As in other wealthy countries, officials have bought more than we need in order to hedge our bets in an unprecedented health emergency. Recent figures sugggest 11.9 doses have been administered per 100 people in the UK, compared with 7.4 in the US.
In the EU, however, the figure is just 2.4 and the bloc has been heavily criticised for being slow off the mark in approving, purchasing and administering the drugs.
The short-lived unilateral move by Brussels on Friday night to override the Brexit deal on Northern Ireland and control shipments of doses - thereby risking a hard border with the Republic - is perhaps evidence of the intense and mounting pressure on EU political leaders as citizens grow restive.
Warnings of "vaccine nationalism" are almost as old as the pandemic itself and now those dangers are coming to the fore. At some point, hopefully sooner rather than later, the UK and other wealthy nations will have too much vaccine and the focus in the fight against coronavirus will move towards ensuring distribution around the world. In Africa, for example, fewer than one in 10,000 people have been vaccinated. But for now political leaders are focused on looking after their own populations and, perhaps inevitably, international relations are becoming frayed.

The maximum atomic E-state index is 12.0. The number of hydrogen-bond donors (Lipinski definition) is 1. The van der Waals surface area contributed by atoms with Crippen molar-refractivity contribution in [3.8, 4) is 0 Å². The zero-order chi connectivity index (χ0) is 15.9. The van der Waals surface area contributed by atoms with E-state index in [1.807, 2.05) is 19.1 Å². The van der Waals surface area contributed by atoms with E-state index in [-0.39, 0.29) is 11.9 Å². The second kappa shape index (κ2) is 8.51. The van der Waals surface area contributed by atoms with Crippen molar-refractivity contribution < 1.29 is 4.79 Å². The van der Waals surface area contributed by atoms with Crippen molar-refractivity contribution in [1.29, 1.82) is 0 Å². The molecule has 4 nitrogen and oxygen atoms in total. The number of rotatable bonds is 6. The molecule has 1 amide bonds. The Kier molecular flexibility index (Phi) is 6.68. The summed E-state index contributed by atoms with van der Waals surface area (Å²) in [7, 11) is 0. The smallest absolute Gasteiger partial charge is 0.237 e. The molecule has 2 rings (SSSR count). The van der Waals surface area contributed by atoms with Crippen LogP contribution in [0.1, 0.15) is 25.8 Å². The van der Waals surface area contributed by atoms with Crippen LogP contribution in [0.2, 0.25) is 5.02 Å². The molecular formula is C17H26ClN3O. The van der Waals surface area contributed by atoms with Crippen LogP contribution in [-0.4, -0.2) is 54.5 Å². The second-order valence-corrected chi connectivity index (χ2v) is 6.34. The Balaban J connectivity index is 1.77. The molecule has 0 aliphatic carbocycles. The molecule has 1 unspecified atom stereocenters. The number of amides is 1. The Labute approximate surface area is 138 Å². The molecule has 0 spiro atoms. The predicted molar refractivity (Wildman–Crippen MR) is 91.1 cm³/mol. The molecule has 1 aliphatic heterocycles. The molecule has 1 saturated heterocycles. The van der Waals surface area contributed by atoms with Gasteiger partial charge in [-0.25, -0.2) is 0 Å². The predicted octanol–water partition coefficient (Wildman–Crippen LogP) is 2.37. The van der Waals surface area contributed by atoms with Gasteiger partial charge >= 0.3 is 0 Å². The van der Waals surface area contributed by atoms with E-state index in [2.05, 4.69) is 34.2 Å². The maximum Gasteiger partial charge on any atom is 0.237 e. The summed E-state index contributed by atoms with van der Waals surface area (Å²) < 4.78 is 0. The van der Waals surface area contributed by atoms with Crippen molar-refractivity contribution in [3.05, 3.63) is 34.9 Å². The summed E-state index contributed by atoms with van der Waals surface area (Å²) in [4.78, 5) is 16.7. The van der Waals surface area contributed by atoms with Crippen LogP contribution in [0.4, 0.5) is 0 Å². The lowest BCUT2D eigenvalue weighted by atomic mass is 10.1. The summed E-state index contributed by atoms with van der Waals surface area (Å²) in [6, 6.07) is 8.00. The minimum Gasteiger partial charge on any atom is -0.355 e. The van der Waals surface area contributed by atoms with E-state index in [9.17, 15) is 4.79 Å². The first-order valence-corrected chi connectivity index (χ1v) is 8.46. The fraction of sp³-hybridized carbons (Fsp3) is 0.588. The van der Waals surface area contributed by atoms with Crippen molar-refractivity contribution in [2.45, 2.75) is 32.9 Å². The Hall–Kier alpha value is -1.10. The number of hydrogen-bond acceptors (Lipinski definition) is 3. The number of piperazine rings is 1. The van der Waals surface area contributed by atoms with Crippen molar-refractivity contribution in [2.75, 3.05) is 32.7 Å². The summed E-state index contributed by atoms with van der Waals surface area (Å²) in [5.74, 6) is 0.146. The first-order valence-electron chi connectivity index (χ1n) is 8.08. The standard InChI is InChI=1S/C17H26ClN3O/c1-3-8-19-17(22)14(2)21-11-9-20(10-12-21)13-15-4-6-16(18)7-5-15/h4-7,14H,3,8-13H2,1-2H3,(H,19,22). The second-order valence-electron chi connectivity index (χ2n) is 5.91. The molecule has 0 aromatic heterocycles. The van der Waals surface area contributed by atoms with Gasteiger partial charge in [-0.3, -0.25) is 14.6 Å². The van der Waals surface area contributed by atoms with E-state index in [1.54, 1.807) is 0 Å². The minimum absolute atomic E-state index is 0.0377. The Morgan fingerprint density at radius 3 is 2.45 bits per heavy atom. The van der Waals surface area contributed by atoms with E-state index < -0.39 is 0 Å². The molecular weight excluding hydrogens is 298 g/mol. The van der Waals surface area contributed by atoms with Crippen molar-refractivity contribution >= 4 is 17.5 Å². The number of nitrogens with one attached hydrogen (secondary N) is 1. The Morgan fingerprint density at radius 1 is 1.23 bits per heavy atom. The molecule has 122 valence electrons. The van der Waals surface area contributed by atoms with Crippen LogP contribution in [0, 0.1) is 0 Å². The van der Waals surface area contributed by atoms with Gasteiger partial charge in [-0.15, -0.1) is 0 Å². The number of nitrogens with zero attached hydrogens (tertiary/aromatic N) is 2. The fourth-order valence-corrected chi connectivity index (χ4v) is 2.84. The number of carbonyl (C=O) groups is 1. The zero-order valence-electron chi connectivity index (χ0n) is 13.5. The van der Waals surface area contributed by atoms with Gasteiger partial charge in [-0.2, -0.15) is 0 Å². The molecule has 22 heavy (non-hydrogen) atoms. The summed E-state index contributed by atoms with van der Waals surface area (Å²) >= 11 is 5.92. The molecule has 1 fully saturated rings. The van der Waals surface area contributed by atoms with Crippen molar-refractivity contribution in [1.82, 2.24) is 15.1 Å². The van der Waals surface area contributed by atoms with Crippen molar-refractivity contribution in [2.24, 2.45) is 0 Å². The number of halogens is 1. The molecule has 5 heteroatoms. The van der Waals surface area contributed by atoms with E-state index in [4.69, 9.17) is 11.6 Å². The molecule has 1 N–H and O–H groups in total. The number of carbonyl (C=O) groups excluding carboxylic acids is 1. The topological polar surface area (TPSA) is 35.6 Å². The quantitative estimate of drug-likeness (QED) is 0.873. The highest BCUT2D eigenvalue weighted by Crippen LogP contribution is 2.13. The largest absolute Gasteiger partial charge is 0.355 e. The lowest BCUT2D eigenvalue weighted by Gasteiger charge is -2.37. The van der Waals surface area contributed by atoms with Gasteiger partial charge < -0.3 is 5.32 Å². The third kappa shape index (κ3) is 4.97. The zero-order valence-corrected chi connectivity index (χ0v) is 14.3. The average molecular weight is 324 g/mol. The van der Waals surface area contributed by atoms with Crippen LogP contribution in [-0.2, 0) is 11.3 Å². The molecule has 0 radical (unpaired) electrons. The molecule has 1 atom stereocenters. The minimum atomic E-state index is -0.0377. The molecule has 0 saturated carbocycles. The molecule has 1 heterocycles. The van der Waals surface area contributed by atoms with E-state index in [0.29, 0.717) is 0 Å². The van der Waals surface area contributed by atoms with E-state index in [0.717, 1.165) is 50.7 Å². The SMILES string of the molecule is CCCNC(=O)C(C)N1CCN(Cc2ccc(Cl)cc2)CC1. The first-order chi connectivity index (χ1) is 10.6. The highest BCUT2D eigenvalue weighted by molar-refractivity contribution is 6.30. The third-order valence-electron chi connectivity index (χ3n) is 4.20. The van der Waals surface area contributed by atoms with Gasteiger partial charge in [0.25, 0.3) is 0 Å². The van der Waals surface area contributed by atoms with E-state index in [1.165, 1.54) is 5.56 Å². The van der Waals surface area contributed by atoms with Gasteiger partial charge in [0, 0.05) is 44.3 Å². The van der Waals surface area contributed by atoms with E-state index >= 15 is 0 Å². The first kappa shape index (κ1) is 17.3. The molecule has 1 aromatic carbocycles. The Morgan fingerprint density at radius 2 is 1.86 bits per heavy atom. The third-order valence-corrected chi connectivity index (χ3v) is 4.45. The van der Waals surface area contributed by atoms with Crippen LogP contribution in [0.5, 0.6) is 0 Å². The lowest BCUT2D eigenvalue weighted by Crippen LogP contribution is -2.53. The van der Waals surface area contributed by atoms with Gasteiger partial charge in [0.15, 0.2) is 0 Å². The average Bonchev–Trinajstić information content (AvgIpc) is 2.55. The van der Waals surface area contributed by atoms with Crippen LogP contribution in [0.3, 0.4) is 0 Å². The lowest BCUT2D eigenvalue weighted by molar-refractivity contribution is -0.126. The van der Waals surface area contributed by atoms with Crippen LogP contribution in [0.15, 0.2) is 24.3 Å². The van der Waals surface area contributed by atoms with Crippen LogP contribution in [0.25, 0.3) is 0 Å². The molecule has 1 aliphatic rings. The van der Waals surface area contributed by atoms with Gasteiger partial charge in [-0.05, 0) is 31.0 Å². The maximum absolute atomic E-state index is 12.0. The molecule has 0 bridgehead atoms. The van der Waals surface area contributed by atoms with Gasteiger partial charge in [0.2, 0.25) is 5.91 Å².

International Trade Secretary Liz Truss was asked how the UK government might handle a surplus of doses yesterday. She said: "We certainly want to work with friends and neighbours, we want to work with developing countries because we're only going to solve this issue once everybody in the world is vaccinated."
This ethical egoism is entirely logical. We will help other countries because it is in our interests to do so. But this must not be the only reason; we should also help other countries because it is the right thing to do.
As we grow more immune to coronavirus we must also rise to the challenge of being good global citizens by facilitating the rollout of vaccination programmes in countries less fortunate in terms of supply than our own.